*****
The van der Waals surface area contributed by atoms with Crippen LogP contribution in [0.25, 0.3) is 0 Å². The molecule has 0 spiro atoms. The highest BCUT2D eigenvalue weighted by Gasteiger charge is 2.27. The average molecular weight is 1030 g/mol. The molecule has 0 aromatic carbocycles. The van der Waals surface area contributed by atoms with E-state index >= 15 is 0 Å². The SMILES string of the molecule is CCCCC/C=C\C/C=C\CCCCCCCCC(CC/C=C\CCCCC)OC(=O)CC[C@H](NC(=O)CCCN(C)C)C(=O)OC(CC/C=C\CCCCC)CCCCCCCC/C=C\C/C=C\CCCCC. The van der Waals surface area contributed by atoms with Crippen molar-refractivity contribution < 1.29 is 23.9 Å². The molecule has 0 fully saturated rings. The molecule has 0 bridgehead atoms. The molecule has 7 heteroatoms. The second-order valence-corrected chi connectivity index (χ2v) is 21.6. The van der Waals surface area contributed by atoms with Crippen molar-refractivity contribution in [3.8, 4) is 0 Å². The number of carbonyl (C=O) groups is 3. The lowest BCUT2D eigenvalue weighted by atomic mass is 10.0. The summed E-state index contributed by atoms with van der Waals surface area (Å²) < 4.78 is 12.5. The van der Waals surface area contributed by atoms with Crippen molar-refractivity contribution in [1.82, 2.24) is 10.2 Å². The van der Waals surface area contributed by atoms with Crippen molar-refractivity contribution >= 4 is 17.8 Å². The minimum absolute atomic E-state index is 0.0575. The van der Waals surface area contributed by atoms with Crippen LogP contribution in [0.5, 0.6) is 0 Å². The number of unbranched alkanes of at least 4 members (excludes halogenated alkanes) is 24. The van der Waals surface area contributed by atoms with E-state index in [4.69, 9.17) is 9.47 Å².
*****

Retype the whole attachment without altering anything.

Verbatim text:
The van der Waals surface area contributed by atoms with Crippen LogP contribution in [0.25, 0.3) is 0 Å². The molecule has 0 spiro atoms. The highest BCUT2D eigenvalue weighted by Gasteiger charge is 2.27. The average molecular weight is 1030 g/mol. The molecule has 0 aromatic carbocycles. The van der Waals surface area contributed by atoms with E-state index >= 15 is 0 Å². The SMILES string of the molecule is CCCCC/C=C\C/C=C\CCCCCCCCC(CC/C=C\CCCCC)OC(=O)CC[C@H](NC(=O)CCCN(C)C)C(=O)OC(CC/C=C\CCCCC)CCCCCCCC/C=C\C/C=C\CCCCC. The van der Waals surface area contributed by atoms with Crippen molar-refractivity contribution < 1.29 is 23.9 Å². The molecule has 0 fully saturated rings. The molecule has 0 bridgehead atoms. The molecule has 7 heteroatoms. The second-order valence-corrected chi connectivity index (χ2v) is 21.6. The van der Waals surface area contributed by atoms with Crippen molar-refractivity contribution in [3.8, 4) is 0 Å². The number of carbonyl (C=O) groups is 3. The lowest BCUT2D eigenvalue weighted by atomic mass is 10.0. The summed E-state index contributed by atoms with van der Waals surface area (Å²) < 4.78 is 12.5. The van der Waals surface area contributed by atoms with Crippen molar-refractivity contribution in [1.82, 2.24) is 10.2 Å². The van der Waals surface area contributed by atoms with Crippen molar-refractivity contribution >= 4 is 17.8 Å². The minimum absolute atomic E-state index is 0.0575. The van der Waals surface area contributed by atoms with Crippen LogP contribution in [0.5, 0.6) is 0 Å². The number of unbranched alkanes of at least 4 members (excludes halogenated alkanes) is 24. The van der Waals surface area contributed by atoms with E-state index in [4.69, 9.17) is 9.47 Å².